We’ve all got to make a living somehow. Some of us have to write, too. We can’t help it. It’s a kind of compulsion. It would be great to have all day to create, to edit, to do some social media duties and never have to worry about paying the bills. But if you’re like me and weren’t born independently wealthy, you’ve got to work.
So what to do? How should you make a living? And how do you square making a living with pursuing your creative avocation? Here’s a few things I’ve learned along the way. Most apply to writing, but they could apply to any creative line of work.
Rethink that Super-High-Stress Career
Maybe becoming a lawyer or a surgeon isn’t the best path for you. If you’re really dedicated to becoming a writer or an artist, you might want to consider putting away that LSAT, MCAT or GMAT test book. There’s nothing wrong with being a lawyer, doctor, etc., but you have to think realistically about work-life balance. Sure, those are fine ways to make a living, but you have to put in a lot of time (measured in years) and money (measured in the $100,000s) to get a career in those fields. And even when you get there, being a top-notch lawyer, doctor, or business manager will probably not give you lots of free time to write.
Sure, there are people who have “shot the moon” in those professions, making a lot of money and cashing out. But this is unlikely and a risky proposition. And it requires incredible self-discipline and a long wait for the payoff.
Consider a Job that Pay the Bills, but Is Flexible
Instead, you might want to consider the middle path. Not a job that’s a dead end or meaningless for you, but something that pays the bill and allows for the max time for other pursuits.
One of my best writing gigs (and realistically, probably a relic of the 90s) was as freelance ad copywriter. It paid well and left me a decent amount of time to write. On those days when I wasn’t writing ads for money, I could have a long breakfast, a couple of cups of coffee and go for a walk along the beach. Around 11 a.m., I’d hunker down and start writing for the day. It was epic.
Or take my friend, Daniel. He’s a neo-natal nurse. It can be stressful, no doubt. But the great thing? It’s three-days on, three days off. You get three solid days to recuperate and write. A nice writing gig.
I’ve heard teaching can also be a great writing gig: lots of time off in the summer and a stable income. A great combo for writing. I always personally thought that being a security guard at a car park or a warehouse down by the docks or some other low-priority target, would be a great gig for a writer. There are other great gigs out there too. Anything that lets you turn off completely, is stable and gives you the flexibility and energy to write is ideal.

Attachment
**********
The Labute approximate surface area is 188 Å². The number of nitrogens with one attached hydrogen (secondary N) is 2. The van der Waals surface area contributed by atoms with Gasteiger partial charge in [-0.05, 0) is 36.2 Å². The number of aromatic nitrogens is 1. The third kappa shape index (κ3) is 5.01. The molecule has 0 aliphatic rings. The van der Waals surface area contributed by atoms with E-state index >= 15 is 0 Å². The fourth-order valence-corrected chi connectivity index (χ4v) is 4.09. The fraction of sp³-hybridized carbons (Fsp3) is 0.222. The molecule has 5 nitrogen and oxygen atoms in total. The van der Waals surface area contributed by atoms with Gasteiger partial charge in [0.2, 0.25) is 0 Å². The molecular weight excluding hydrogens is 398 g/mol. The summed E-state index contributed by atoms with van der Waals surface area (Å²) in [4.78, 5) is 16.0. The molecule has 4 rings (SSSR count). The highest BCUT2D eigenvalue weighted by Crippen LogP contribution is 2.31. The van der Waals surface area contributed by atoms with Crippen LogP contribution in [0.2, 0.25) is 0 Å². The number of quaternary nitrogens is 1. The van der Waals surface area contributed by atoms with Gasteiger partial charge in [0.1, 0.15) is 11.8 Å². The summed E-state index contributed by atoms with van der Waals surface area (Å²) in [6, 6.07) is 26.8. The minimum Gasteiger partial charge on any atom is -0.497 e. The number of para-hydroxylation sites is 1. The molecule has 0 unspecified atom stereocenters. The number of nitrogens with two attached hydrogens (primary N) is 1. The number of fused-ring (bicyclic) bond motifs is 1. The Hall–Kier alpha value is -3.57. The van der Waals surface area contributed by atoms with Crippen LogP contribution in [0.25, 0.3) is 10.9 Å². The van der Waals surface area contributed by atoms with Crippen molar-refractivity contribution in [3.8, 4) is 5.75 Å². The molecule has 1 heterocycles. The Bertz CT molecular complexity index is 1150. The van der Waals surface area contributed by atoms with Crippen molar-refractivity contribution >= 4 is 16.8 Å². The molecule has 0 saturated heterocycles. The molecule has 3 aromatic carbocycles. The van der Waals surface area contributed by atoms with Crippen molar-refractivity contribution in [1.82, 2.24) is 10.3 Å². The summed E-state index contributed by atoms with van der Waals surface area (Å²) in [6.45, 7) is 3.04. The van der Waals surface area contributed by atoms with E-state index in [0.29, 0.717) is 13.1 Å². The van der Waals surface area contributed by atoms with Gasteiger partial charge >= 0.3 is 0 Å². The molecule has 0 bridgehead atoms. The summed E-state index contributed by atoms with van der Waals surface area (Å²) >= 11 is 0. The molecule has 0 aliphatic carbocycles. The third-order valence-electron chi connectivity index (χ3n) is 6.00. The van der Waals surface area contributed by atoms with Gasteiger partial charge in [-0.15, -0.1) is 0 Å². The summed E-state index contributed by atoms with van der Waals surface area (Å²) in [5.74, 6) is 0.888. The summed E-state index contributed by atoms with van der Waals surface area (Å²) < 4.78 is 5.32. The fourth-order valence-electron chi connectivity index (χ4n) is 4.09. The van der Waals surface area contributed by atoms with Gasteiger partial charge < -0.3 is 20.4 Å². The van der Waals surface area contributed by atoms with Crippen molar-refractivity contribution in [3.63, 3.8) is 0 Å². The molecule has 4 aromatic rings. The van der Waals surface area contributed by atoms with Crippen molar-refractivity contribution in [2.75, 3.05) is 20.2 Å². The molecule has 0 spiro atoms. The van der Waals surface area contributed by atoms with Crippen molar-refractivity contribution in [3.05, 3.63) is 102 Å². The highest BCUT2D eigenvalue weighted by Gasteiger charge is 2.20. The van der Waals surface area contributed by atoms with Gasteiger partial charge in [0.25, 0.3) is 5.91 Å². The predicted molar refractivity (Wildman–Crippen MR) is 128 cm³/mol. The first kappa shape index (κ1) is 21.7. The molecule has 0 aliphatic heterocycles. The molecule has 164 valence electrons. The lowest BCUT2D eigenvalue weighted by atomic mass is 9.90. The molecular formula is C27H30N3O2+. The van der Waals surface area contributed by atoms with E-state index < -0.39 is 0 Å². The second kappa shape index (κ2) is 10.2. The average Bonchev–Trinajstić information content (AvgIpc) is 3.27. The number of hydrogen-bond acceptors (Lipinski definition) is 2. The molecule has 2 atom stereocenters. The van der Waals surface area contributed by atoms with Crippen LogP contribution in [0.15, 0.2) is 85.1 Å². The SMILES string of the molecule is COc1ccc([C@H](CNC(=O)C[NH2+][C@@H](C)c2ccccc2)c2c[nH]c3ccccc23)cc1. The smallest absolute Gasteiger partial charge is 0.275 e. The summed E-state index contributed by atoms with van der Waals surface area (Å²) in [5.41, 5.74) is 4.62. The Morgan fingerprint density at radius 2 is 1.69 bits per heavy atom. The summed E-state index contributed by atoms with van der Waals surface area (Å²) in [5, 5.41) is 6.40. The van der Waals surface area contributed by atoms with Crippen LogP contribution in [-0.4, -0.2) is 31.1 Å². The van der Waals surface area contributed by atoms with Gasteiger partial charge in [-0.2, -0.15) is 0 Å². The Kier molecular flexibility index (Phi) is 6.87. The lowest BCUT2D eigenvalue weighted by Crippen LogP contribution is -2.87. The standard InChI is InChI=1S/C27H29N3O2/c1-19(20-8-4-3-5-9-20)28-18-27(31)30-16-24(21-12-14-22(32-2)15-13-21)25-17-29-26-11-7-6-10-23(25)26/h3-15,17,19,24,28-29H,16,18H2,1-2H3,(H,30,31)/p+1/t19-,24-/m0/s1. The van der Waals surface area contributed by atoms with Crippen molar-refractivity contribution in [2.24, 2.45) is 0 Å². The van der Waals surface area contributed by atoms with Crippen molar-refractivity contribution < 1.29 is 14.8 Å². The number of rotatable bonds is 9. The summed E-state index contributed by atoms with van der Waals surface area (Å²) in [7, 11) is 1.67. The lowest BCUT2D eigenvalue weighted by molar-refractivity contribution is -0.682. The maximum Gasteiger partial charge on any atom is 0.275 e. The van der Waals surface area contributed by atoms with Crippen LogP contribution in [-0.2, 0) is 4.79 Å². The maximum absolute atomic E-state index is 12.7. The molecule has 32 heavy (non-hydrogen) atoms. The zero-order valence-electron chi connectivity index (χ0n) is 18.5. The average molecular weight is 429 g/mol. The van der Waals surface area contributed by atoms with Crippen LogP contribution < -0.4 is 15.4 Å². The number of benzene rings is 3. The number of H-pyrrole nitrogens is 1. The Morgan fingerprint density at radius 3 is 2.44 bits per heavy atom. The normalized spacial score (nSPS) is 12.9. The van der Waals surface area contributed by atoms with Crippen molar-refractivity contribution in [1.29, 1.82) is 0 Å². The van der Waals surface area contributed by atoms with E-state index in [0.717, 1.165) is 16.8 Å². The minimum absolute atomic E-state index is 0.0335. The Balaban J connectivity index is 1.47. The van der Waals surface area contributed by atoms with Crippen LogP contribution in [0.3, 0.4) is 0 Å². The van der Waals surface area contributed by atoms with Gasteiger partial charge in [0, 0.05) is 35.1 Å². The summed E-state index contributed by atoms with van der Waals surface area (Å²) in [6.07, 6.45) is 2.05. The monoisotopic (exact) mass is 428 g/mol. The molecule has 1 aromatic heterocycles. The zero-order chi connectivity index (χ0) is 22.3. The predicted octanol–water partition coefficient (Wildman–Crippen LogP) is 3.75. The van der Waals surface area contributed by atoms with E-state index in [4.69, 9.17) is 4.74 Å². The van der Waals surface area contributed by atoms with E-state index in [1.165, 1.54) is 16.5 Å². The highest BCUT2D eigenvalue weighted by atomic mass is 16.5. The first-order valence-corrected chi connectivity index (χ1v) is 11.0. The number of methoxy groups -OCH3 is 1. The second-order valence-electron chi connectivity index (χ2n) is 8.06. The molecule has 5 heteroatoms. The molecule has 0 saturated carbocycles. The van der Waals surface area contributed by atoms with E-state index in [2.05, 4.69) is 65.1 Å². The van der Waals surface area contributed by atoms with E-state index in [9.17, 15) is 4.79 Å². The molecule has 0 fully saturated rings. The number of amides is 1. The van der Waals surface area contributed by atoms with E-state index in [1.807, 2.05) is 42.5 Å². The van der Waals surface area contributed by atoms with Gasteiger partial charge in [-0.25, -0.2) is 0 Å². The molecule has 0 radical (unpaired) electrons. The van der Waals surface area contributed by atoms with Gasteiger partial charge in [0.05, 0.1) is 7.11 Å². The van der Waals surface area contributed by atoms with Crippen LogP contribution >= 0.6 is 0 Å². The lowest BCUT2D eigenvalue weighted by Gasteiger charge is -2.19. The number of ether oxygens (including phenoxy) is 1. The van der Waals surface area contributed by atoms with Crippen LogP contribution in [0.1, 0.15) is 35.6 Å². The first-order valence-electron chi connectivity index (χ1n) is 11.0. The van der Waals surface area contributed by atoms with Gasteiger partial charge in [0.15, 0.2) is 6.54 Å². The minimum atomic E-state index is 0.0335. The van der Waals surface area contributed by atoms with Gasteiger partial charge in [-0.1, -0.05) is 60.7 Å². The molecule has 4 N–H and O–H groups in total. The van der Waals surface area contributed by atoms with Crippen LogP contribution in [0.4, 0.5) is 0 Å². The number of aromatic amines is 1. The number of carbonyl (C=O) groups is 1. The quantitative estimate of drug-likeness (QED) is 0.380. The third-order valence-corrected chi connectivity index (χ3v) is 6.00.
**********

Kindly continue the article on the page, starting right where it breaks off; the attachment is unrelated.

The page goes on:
Consider a Day Job that Includes Writing (or art, music, etc.)
Also, don’t forget to consider a job that makes use of your talents. If you’re a writer, consider a writing gig. If you’re artistic, consider something artistic.
For example, Mario Vargas Llosa worked for years as a journalist, before writing his first novel. If you’re someone who’s considered writing fiction seriously, it’s probably because you have some talent at writing to begin with. Why not take advantage of that talent and look for a job in that field?
For years, I’ve made a living off of writing. Not fiction writing, mind you. But writing for companies and clients. If you get some experience you can actually make some decent money at it.
The same thing goes for artists: consider working as a graphic artist at an ad agency or company. Or for a musician: consider being a session musician or teaching. There might be a way to make a living at what you love to do though you’ve never considered it.
When to Make the Jump
Of course, there may come a time when you decide to ditch your real job. A time when you feel you’re close to success or have already achieved it. It’s hard to say when the right time will come.
But, for a writer, it’s probably when you’ve got the contract for your first novel signed, if not later than that. After all, it’s your life here and it seems to be getting harder and harder for writers to make it these days…which brings us to our last point.
Don’t Forget: Jobs Can Give You Great Material
Sure, it would be great to move to Europe, get bankrolled by your parents and write the great novel we’re all waiting for. Though it’s usually glossed over, that’s what Hemingway did when he wrote The Sun Also Rises. I can’t not support this. Hey, man, if you find a sustainable way to bankroll your creativity (parents, lovers, a sponsor) I’m all for it. You just have to make sure that it’s sustainable or that you have an escape plan for when the funding dries up.
But don’t forget one important point: you need something to write about. Some of the greatest books ever written came from experience out there working. Would Melville have written Moby Dick if he had stayed at home in Nantucket? Would Dashiell Hammett have written The Maltese Falcon if he had only read stories about detectives? Would Chekhov ever have been able to capture the despondent ennui of provincial Russia if he hadn’t been a village doctor in the same? If Ken Kesey hadn’t worked at a mental hospital, would he ever have written the brilliant One Flew over the Cuckoo’s Nest?
Conversely, would Lovecraft have kept writing longer if he had a sustainable career outside of writing? And would Hemingway have written a broader, more interesting set of novels, if he had not struck the jackpot in his mid-20s?
Of course, we’ll never know. But it’s something to think about while you’re slaving away at that day job. Just remember: keep going.
Until next time,
What else could it be for the musical conclusion today than “God Bless the Child” by Billie Holiday?
Mama may have, Papa may have
But God bless the child that’s got his own
That’s got his own